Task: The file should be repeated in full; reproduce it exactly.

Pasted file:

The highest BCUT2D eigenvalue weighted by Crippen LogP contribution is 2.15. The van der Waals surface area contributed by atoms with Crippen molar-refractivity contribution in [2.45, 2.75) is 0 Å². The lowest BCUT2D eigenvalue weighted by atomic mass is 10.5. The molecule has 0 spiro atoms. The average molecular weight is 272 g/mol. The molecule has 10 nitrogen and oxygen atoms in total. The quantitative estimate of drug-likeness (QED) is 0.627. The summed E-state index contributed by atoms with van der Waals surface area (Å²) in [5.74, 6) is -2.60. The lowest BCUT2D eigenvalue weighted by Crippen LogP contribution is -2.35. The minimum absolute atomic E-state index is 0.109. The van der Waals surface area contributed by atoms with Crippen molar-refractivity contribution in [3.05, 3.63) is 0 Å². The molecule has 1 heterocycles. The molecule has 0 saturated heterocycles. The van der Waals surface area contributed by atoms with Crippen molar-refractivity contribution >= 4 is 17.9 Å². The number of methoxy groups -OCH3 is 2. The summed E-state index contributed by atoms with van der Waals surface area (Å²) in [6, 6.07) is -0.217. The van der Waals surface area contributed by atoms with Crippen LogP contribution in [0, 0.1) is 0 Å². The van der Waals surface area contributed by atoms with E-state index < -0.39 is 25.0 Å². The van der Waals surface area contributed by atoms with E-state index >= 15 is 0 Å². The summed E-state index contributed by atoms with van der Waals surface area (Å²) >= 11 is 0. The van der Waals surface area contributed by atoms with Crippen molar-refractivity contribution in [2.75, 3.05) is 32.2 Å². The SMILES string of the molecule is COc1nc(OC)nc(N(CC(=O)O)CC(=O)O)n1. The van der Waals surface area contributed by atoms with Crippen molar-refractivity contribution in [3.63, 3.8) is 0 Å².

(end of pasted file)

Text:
The highest BCUT2D eigenvalue weighted by Crippen LogP contribution is 2.15. The van der Waals surface area contributed by atoms with Crippen molar-refractivity contribution in [2.45, 2.75) is 0 Å². The lowest BCUT2D eigenvalue weighted by atomic mass is 10.5. The molecule has 0 spiro atoms. The average molecular weight is 272 g/mol. The molecule has 10 nitrogen and oxygen atoms in total. The quantitative estimate of drug-likeness (QED) is 0.627. The summed E-state index contributed by atoms with van der Waals surface area (Å²) in [5.74, 6) is -2.60. The lowest BCUT2D eigenvalue weighted by Crippen LogP contribution is -2.35. The minimum absolute atomic E-state index is 0.109. The van der Waals surface area contributed by atoms with Crippen molar-refractivity contribution in [3.05, 3.63) is 0 Å². The molecule has 1 heterocycles. The molecule has 0 saturated heterocycles. The van der Waals surface area contributed by atoms with Crippen molar-refractivity contribution >= 4 is 17.9 Å². The number of methoxy groups -OCH3 is 2. The summed E-state index contributed by atoms with van der Waals surface area (Å²) in [6, 6.07) is -0.217. The van der Waals surface area contributed by atoms with Crippen LogP contribution in [0, 0.1) is 0 Å². The van der Waals surface area contributed by atoms with E-state index < -0.39 is 25.0 Å². The van der Waals surface area contributed by atoms with E-state index >= 15 is 0 Å². The summed E-state index contributed by atoms with van der Waals surface area (Å²) >= 11 is 0. The van der Waals surface area contributed by atoms with Crippen molar-refractivity contribution in [2.75, 3.05) is 32.2 Å². The SMILES string of the molecule is COc1nc(OC)nc(N(CC(=O)O)CC(=O)O)n1. The van der Waals surface area contributed by atoms with Crippen molar-refractivity contribution in [3.63, 3.8) is 0 Å².